And with that in mind you can begin to understand the theme of “immortality” as we’ve presented it: Here we have a protagonist no longer wishing to be alive but through the nefarious machinations of government-cum-scientific forces beyond their control they are forced to remain alive. I view this plot point as a simple take on personal and collective memory and struggle. People we have lost always remain with us. We’ve just taken such a thought a few steps further and have fully adapted the roles of lost friends and family to be cybernetic beings that now help eliminate what was once called death/mortality on earth. One’s life might be net positive, but it’s not difficult to understand the horrors that would begin to plague them if all of a sudden they were never allowed to die.

What is most negative aspect of “immortality” for you? The breaking down of one’s body and health. How those closest to you may be burdened by a functional body but a mind that no longer can comprehend or remember basic facts. Boredom, sustained pain, regret, and the self-torture that can from remorse and hurting those around you who you cared about but who you harmed through your own various limitations or aggresion when not afforded a second chance. Time can heal most wounds but after enough harm it’s simply time to die. And that’s entirely fine, I think. We are a species of intelligent animals living during a time together that none of us picked. An absolute lottery that should be aknowledge and embraced for the beautiful randomness that it is.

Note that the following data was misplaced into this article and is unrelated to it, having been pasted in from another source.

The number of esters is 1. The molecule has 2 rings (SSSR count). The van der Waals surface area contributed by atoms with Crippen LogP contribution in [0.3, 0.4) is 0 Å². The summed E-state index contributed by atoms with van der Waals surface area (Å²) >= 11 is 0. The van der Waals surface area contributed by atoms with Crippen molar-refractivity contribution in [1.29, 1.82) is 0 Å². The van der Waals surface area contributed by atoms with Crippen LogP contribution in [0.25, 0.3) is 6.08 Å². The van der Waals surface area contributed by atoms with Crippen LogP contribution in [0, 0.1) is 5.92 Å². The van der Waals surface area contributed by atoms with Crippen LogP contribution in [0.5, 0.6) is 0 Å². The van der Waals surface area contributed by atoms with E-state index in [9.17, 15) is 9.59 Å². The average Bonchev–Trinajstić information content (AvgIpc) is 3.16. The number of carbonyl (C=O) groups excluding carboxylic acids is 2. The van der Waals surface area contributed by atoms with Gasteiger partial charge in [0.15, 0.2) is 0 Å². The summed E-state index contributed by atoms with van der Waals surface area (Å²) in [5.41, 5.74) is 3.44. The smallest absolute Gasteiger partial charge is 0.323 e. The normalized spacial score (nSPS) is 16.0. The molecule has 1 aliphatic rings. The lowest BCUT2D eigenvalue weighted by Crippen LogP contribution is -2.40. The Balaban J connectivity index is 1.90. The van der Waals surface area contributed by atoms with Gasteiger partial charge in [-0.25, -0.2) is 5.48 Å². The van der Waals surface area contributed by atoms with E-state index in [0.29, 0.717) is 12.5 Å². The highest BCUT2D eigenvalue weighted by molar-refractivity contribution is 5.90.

Complete band, different color scheme

How far do you think should mankind go in its strife against certain diseases? Is it really that positive that we can easily become 70, 80 years of age? Striving to cure disease for the reduction of pain and suffering is entirely reasonable. There is enough emotional pain and struggle that we each need to navigate with our limited and unique (and oftentimes inferior) set of personal skills day-to-day that being inflicted with phyiscal ailments and limitations is entirely unfair. But this is an entirely unfair existence we’re forced into, so really all we can do with our time is be supportive of others and considerate of everyone’s differences/unique battles. Life in its current form is quite long. I sometimes ponder a lifespan of 50-60 years and wonder if there’s a better or a worse setting for humanity.